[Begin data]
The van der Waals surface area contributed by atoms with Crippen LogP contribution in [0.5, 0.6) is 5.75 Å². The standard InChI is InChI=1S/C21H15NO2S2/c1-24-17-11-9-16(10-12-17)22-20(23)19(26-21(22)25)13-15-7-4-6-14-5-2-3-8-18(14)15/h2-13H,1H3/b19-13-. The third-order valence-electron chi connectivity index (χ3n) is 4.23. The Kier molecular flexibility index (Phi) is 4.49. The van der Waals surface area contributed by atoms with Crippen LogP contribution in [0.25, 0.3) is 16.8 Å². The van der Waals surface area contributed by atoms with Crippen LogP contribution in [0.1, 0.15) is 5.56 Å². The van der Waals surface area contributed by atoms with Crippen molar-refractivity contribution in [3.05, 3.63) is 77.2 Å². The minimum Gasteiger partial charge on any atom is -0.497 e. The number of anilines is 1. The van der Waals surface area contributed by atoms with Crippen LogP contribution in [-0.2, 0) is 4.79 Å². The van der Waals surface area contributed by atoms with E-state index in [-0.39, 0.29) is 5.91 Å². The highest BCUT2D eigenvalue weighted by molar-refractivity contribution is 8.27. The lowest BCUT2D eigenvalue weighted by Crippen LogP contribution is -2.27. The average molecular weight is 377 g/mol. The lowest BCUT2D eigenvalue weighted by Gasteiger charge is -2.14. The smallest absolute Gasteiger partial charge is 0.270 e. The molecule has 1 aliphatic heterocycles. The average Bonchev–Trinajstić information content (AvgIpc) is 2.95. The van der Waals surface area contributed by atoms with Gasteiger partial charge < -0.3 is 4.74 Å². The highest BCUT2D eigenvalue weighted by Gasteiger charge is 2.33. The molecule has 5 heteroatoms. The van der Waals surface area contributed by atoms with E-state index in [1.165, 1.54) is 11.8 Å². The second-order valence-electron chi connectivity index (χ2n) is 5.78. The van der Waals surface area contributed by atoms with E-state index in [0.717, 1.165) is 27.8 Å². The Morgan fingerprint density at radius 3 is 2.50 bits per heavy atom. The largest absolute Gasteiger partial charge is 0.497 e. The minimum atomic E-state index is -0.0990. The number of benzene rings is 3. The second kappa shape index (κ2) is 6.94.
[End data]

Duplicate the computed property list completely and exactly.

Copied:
The van der Waals surface area contributed by atoms with Crippen LogP contribution in [0.5, 0.6) is 5.75 Å². The standard InChI is InChI=1S/C21H15NO2S2/c1-24-17-11-9-16(10-12-17)22-20(23)19(26-21(22)25)13-15-7-4-6-14-5-2-3-8-18(14)15/h2-13H,1H3/b19-13-. The third-order valence-electron chi connectivity index (χ3n) is 4.23. The Kier molecular flexibility index (Phi) is 4.49. The van der Waals surface area contributed by atoms with Crippen LogP contribution in [0.25, 0.3) is 16.8 Å². The van der Waals surface area contributed by atoms with Crippen LogP contribution in [0.1, 0.15) is 5.56 Å². The van der Waals surface area contributed by atoms with Crippen molar-refractivity contribution in [3.05, 3.63) is 77.2 Å². The minimum Gasteiger partial charge on any atom is -0.497 e. The number of anilines is 1. The van der Waals surface area contributed by atoms with Crippen LogP contribution in [-0.2, 0) is 4.79 Å². The van der Waals surface area contributed by atoms with E-state index in [-0.39, 0.29) is 5.91 Å². The highest BCUT2D eigenvalue weighted by molar-refractivity contribution is 8.27. The lowest BCUT2D eigenvalue weighted by Crippen LogP contribution is -2.27. The average molecular weight is 377 g/mol. The lowest BCUT2D eigenvalue weighted by Gasteiger charge is -2.14. The smallest absolute Gasteiger partial charge is 0.270 e. The molecule has 1 aliphatic heterocycles. The average Bonchev–Trinajstić information content (AvgIpc) is 2.95. The van der Waals surface area contributed by atoms with Gasteiger partial charge < -0.3 is 4.74 Å². The highest BCUT2D eigenvalue weighted by Gasteiger charge is 2.33. The molecule has 5 heteroatoms. The van der Waals surface area contributed by atoms with E-state index in [1.165, 1.54) is 11.8 Å². The second-order valence-electron chi connectivity index (χ2n) is 5.78. The van der Waals surface area contributed by atoms with E-state index in [0.717, 1.165) is 27.8 Å². The Morgan fingerprint density at radius 3 is 2.50 bits per heavy atom. The largest absolute Gasteiger partial charge is 0.497 e. The minimum atomic E-state index is -0.0990. The number of benzene rings is 3. The second kappa shape index (κ2) is 6.94.